Image: Liz Fosslien and Mollie West

For many introverts, Susan Cain’s TED talk about introversion was a much needed affirmation of the value of the quiet style. She articulated what many of us needed to hear: there’s nothing wrong with being an introvert. In fact, introverts have much to offer.

Susan Cain started two organizations–Quiet Revolution and the Quiet Leadership Institute–to support introverts, their families, and their work environments. I am delighted to announce that our new article, “The Art of Quiet Networking” has been published on both sites.

The Art of Quiet Networking tells my story. It shares how I progressed from an anxious, unhappy networker to someone who actually likes the process. My evolution depended on throwing out assumptions and imagining a different way of networking.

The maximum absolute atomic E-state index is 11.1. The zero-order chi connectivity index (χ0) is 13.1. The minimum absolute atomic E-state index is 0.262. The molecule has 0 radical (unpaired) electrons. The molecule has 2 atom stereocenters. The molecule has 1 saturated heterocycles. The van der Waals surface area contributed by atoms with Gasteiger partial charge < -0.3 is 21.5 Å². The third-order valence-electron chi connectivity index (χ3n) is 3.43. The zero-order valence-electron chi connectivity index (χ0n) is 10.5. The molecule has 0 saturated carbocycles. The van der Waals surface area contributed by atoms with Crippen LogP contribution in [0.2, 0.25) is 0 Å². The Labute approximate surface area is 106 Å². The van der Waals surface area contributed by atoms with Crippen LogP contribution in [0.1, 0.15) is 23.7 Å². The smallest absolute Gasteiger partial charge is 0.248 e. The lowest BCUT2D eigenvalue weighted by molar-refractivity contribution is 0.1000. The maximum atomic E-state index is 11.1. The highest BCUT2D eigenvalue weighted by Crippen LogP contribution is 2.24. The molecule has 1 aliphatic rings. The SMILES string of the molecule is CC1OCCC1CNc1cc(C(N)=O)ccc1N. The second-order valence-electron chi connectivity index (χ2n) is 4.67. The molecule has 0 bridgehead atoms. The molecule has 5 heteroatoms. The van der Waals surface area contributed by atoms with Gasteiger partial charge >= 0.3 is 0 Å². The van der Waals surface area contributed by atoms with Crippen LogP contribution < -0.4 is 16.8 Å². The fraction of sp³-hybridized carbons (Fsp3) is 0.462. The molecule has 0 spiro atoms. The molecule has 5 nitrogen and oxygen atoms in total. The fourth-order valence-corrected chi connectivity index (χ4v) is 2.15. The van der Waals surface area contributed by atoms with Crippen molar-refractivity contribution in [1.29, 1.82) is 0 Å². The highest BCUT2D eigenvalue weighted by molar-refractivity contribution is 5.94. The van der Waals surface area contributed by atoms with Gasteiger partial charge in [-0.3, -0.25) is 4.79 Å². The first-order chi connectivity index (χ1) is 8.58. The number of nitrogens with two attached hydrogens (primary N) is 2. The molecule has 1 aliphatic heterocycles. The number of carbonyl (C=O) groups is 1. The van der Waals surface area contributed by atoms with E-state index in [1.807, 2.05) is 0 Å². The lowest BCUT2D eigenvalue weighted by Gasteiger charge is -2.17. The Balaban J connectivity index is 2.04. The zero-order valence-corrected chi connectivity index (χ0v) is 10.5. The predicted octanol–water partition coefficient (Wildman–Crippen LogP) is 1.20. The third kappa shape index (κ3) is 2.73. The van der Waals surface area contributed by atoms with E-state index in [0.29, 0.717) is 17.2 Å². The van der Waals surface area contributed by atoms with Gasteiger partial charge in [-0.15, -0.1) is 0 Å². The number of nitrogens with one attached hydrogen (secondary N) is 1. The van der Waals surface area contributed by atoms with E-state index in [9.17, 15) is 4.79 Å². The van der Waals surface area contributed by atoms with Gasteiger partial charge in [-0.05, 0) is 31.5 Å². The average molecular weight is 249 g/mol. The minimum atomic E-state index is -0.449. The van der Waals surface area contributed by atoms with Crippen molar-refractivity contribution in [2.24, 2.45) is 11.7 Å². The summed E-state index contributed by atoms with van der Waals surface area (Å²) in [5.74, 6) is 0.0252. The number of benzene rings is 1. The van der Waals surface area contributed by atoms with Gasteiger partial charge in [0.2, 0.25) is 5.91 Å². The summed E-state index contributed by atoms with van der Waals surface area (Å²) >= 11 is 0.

Here’s how the article begins:

Twenty years ago, I came to Washington, DC, with a vague sense that networking was important. If I wanted to pursue my dream of running my own organizational change consulting business, I’d better get good at it. I dutifully enrolled in an Adult and Continuing Education workshop on networking etiquette. I was the youngest in the room, but all of us shared a discomfort with the artificial acts required of us as networkers: meet someone brand new, connect quickly, find the synergy, collect the card, and then move on to the next conversation. I suspect about half of us would have described ourselves as introverts if we had known the word. By the end of the class, I was exhausted.

If you found that excerpt depressing, don’t worry. It gets much more positive from there!

To read how I made the shift to successful, quiet networking, read the “The Art of Quiet Networking.” And please add your tips. I love to hear from other introverts who have found innovative ways of succeeding.